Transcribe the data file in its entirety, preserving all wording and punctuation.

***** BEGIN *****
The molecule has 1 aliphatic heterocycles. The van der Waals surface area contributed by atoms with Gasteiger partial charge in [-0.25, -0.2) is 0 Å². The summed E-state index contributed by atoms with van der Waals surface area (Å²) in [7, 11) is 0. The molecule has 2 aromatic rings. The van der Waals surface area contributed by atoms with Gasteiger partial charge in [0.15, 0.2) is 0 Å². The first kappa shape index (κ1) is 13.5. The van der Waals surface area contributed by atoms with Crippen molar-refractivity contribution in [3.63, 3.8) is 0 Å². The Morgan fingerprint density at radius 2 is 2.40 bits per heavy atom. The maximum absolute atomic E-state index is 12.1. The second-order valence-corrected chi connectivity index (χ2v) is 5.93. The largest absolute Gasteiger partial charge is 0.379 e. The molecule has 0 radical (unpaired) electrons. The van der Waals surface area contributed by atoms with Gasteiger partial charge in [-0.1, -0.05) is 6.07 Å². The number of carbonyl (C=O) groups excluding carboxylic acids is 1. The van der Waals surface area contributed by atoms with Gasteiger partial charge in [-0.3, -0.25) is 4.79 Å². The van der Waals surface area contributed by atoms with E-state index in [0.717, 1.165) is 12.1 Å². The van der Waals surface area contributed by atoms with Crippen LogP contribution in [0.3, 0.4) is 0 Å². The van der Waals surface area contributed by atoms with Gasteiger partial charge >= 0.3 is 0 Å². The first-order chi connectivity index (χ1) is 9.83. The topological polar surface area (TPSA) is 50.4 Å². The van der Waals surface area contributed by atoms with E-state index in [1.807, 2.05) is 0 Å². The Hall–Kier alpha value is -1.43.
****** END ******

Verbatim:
The molecule has 1 aliphatic heterocycles. The van der Waals surface area contributed by atoms with Gasteiger partial charge in [-0.25, -0.2) is 0 Å². The summed E-state index contributed by atoms with van der Waals surface area (Å²) in [7, 11) is 0. The molecule has 2 aromatic rings. The van der Waals surface area contributed by atoms with Gasteiger partial charge in [0.15, 0.2) is 0 Å². The first kappa shape index (κ1) is 13.5. The van der Waals surface area contributed by atoms with Crippen molar-refractivity contribution in [3.63, 3.8) is 0 Å². The Morgan fingerprint density at radius 2 is 2.40 bits per heavy atom. The maximum absolute atomic E-state index is 12.1. The second-order valence-corrected chi connectivity index (χ2v) is 5.93. The largest absolute Gasteiger partial charge is 0.379 e. The molecule has 0 radical (unpaired) electrons. The van der Waals surface area contributed by atoms with Gasteiger partial charge in [-0.1, -0.05) is 6.07 Å². The number of carbonyl (C=O) groups excluding carboxylic acids is 1. The van der Waals surface area contributed by atoms with Gasteiger partial charge in [-0.3, -0.25) is 4.79 Å². The van der Waals surface area contributed by atoms with E-state index in [0.717, 1.165) is 12.1 Å². The van der Waals surface area contributed by atoms with Crippen LogP contribution in [0.3, 0.4) is 0 Å². The van der Waals surface area contributed by atoms with Gasteiger partial charge >= 0.3 is 0 Å². The first-order chi connectivity index (χ1) is 9.83. The topological polar surface area (TPSA) is 50.4 Å². The van der Waals surface area contributed by atoms with E-state index in [1.807, 2.05) is 0 Å². The Hall–Kier alpha value is -1.43.